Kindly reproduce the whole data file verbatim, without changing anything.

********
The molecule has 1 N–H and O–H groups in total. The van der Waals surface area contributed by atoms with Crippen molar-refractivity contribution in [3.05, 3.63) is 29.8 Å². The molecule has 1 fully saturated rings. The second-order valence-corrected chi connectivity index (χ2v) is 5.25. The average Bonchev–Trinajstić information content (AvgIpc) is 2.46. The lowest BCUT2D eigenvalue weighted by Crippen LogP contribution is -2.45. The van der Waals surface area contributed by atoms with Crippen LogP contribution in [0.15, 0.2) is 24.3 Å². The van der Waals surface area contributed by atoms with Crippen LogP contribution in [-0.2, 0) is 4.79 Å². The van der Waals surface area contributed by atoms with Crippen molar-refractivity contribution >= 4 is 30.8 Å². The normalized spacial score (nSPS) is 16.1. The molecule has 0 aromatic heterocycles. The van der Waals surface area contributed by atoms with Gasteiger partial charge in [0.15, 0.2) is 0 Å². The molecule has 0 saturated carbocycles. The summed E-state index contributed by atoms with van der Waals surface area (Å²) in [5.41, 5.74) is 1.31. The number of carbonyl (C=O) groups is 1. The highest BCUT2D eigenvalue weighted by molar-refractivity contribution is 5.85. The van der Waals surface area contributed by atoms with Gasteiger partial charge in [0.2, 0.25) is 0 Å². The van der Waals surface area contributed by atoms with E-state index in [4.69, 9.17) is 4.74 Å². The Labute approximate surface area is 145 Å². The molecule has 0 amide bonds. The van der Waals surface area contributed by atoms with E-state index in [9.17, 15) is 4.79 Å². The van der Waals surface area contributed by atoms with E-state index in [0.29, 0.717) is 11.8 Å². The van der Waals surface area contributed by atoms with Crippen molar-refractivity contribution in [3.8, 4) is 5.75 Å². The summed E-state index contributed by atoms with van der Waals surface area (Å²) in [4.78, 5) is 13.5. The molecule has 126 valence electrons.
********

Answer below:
The molecule has 1 N–H and O–H groups in total. The van der Waals surface area contributed by atoms with Crippen molar-refractivity contribution in [3.05, 3.63) is 29.8 Å². The molecule has 1 fully saturated rings. The second-order valence-corrected chi connectivity index (χ2v) is 5.25. The average Bonchev–Trinajstić information content (AvgIpc) is 2.46. The lowest BCUT2D eigenvalue weighted by Crippen LogP contribution is -2.45. The van der Waals surface area contributed by atoms with Crippen LogP contribution in [0.15, 0.2) is 24.3 Å². The van der Waals surface area contributed by atoms with Crippen LogP contribution in [-0.2, 0) is 4.79 Å². The van der Waals surface area contributed by atoms with Crippen molar-refractivity contribution >= 4 is 30.8 Å². The normalized spacial score (nSPS) is 16.1. The molecule has 0 aromatic heterocycles. The van der Waals surface area contributed by atoms with Gasteiger partial charge in [0.15, 0.2) is 0 Å². The molecule has 0 saturated carbocycles. The summed E-state index contributed by atoms with van der Waals surface area (Å²) in [5.41, 5.74) is 1.31. The number of carbonyl (C=O) groups is 1. The highest BCUT2D eigenvalue weighted by molar-refractivity contribution is 5.85. The van der Waals surface area contributed by atoms with Gasteiger partial charge in [0.2, 0.25) is 0 Å². The van der Waals surface area contributed by atoms with E-state index in [4.69, 9.17) is 4.74 Å². The Labute approximate surface area is 145 Å². The molecule has 0 amide bonds. The van der Waals surface area contributed by atoms with E-state index in [9.17, 15) is 4.79 Å². The van der Waals surface area contributed by atoms with E-state index in [0.29, 0.717) is 11.8 Å². The van der Waals surface area contributed by atoms with Crippen molar-refractivity contribution in [3.8, 4) is 5.75 Å². The summed E-state index contributed by atoms with van der Waals surface area (Å²) in [4.78, 5) is 13.5. The molecule has 126 valence electrons.